The contiguous zone may not extend beyond 24 nautical miles from the baselines from which the breadth of the territorial sea is measured, but inside the zone the coastal state has control over customs, fiscal, immigration and sanitary matters. A state’s exclusive economic zone is an area beyond and adjacent to the territorial sea, extending seaward to a distance of no more than 200 nautical miles out from its coastal baseline. In the exclusive economic zone, the coastal state has sovereign rights “for the purpose of exploring and exploiting, conserving and managing the natural resources” and for “the economic exploitation and exploration of the zone,” as well as jurisdiction that includes the establishment and use of artificial islands, installations and structures; marine scientific research; and the protection and preservation of the marine environment.
The Taiwan Strait is approximately 70 nautical miles at its narrowest and about 220 nautical miles at its widest. Under the convention and Chinese law, the Taiwan Strait’s waters comprise China’s internal waters, territorial sea, contiguous zone and exclusive economic zone. States have different rights and obligations over different waters, and different modes of navigation apply to different waters.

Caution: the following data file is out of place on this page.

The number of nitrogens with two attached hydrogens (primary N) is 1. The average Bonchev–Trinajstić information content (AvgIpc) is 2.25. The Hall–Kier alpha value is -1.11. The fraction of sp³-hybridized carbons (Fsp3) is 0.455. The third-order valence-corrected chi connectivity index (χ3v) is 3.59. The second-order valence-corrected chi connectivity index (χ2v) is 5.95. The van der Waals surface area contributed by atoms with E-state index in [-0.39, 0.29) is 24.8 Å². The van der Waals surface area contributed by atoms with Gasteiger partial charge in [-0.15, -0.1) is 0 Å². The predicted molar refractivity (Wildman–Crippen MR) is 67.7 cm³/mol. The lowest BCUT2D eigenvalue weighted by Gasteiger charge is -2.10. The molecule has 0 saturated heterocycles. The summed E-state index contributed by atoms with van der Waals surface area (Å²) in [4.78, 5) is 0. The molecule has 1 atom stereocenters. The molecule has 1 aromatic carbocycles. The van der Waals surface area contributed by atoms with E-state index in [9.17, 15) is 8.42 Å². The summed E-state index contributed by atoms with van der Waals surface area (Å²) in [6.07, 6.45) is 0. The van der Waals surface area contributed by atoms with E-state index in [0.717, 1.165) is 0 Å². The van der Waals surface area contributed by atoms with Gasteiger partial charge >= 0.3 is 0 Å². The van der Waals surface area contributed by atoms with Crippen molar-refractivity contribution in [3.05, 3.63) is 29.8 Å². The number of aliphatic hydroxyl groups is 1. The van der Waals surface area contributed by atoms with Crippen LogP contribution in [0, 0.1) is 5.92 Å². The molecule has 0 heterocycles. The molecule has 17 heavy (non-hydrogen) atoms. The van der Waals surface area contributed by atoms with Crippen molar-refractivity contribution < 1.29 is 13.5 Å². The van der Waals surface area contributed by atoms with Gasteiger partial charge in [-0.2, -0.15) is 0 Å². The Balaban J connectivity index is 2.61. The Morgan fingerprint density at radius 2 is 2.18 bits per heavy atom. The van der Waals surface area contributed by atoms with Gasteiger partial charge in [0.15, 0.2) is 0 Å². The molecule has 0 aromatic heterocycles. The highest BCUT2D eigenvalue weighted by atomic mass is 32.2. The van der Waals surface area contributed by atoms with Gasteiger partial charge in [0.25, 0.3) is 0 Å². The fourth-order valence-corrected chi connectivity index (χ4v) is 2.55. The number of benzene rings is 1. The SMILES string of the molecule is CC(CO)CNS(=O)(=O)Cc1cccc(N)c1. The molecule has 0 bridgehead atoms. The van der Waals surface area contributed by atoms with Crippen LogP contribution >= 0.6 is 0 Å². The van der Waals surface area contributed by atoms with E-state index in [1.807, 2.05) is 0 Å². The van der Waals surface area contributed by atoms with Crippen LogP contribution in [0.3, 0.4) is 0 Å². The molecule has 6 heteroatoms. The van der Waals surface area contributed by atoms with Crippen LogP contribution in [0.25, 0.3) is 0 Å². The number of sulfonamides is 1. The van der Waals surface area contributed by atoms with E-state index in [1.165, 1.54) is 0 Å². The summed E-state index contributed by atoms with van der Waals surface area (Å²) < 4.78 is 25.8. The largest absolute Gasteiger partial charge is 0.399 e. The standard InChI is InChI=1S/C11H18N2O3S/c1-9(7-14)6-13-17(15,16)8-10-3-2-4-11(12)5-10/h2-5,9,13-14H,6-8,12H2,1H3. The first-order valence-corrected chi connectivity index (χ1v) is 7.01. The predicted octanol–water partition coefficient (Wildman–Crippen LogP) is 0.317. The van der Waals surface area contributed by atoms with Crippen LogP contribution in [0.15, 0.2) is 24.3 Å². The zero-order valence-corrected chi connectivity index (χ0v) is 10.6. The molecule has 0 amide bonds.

For example, ships of all states, whether coastal or landlocked, enjoy the right of innocent passage through the territorial sea (Articles 17, 18 and 19); and “[i]f any warship does not comply with the laws and regulations of the coastal State concerning passage through the territorial sea and disregards any request for compliance therewith which is made to it, the coastal State may require it to leave the territorial sea immediately.” (Article 30).
For another example, in the exclusive economic zone all States enjoy freedom of navigation and overflight (Article 58). Article 11 of the Chinese law that governs the exclusive economic zone and continental shelf similarly provides that, “[a]ll states shall, on the premise that they comply with international law and the laws and regulations of the People’s Republic of China, enjoy the freedom of navigation and overflight in its exclusive economic zone.”